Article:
Phoenix-based Banner Alzheimer’s Institute (BAI) was recently awarded a joint $10 million research funding grant from the Alzheimer’s Association, GHR Foundation and Fidelity Biosciences Research Initiative. The three organizations announced their plan to fund BAI’s efforts, given the organization’s reputation as an internationally recognized Alzheimer’s care and research center.
The new funding will support an Alzheimer’s disease prevention clinical trial being conducted at BAI, as well as a contribution toward a $40 million fundraising goal established by the institute to advance its current and future investigations. BAI’s current study is focused on understanding the treatments that can prevent or delay the onset of the disease symptoms and will be initiated later this year.
“We are extremely grateful to these three organizations for their extraordinary support,” stated the executive director of BAI, Eric Reiman, MD. “These funds will not only help make it possible to evaluate two promising Alzheimer’s prevention therapies, but to do so in a way that will help the field find treatments that work as soon as possible.”
The five-year grant will be invested in expanding the Alzheimer’s Prevention Initiative (API) APOE4 trial, which was designed and launched four years ago to develop therapies to address the period prior to the onset of the Alzheimer’s symptoms. The study is focused on therapies targeting amyloid proteins in the brain and its capacity to prevent or delay the emergence of the disease, particularly in patients with high genetic risk.
The researchers at the institute will test two potential Alzheimer’s treatments to understand if either of them can prevent the development of the disease. One of the therapies is an active immunotherapy expected to trigger the body’s immune system and produce antibodies able to block the amyloid protein, while the other is a drug to prevent amyloid protein production.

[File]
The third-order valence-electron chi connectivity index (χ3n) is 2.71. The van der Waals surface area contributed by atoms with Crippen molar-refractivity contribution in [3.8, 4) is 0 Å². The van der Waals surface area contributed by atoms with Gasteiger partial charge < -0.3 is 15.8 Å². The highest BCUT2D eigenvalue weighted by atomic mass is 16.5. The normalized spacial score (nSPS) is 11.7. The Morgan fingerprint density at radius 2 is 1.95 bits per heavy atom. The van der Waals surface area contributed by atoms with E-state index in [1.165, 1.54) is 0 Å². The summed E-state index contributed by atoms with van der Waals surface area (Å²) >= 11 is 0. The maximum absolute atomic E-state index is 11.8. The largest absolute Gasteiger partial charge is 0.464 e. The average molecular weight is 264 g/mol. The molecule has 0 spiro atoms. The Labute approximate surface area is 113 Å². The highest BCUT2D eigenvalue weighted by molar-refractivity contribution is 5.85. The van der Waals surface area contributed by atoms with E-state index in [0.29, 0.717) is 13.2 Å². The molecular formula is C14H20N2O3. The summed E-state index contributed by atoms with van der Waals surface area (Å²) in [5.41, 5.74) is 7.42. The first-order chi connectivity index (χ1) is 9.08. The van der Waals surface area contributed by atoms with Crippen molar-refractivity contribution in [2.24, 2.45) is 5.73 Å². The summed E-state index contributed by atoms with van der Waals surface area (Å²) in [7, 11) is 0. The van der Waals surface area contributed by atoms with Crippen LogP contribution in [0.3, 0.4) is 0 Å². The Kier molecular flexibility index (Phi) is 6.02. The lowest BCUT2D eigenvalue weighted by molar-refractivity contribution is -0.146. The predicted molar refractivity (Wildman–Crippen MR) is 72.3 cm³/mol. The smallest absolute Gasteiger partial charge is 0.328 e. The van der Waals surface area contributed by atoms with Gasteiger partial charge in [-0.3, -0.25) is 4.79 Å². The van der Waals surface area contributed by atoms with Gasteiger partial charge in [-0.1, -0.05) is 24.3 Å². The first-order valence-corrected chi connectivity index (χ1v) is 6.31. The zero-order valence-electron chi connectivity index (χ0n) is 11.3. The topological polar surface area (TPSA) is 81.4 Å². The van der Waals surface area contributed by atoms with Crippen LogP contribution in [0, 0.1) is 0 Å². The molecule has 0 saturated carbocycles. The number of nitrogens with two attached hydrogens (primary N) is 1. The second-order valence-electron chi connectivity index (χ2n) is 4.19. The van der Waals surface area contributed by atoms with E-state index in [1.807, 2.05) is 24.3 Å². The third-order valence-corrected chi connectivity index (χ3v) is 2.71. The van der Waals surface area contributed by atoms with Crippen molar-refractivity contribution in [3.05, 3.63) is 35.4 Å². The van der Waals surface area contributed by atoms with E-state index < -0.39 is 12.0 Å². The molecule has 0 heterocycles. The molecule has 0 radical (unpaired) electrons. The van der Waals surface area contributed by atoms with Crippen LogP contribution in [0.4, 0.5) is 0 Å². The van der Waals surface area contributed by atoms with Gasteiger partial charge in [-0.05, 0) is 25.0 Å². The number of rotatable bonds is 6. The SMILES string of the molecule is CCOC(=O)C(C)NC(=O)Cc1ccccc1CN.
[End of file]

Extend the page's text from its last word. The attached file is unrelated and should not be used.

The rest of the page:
The study is planned to include approximately 1,300 research participants and will be initiated by the end of the year or in the beginning of 2016 in both North America and Europe, once regulatory approval is approved. Last August, the institute announced that it had enrolled 40,000 volunteers to take part in the study, which only requires participants to be older than 18 years and active advocates for fighting the disease.
The Banner Alzheimer’s Foundation launched in 2012 The BAI Breakthrough Campaign, meant to raise $40 million and advance the organization’s work to reduce the burden of the devastating disease, as well as enhance their efforts to help patients and loved ones within the Stead Family Memory Clinic, located at BAI. The new funding, as well as other philanthropic support from individuals, foundations and businesses, put the campaign at just $900,000 from its goal.
“The substantial amount of support from people in our community as well as throughout the country has been key to helping us continue to move forward,” said Reiman. “We encourage caregivers, philanthropists and interested community members to learn more about Alzheimer’s disease and help us in making a breakthrough.”
The National Institutes of Health (NIH) has also granted an initial commitment of $33.2 million in partial support for the API APOE4 trial in 2013, while the Banner Alzheimer’s Foundation was able to raise an additional $5 million.
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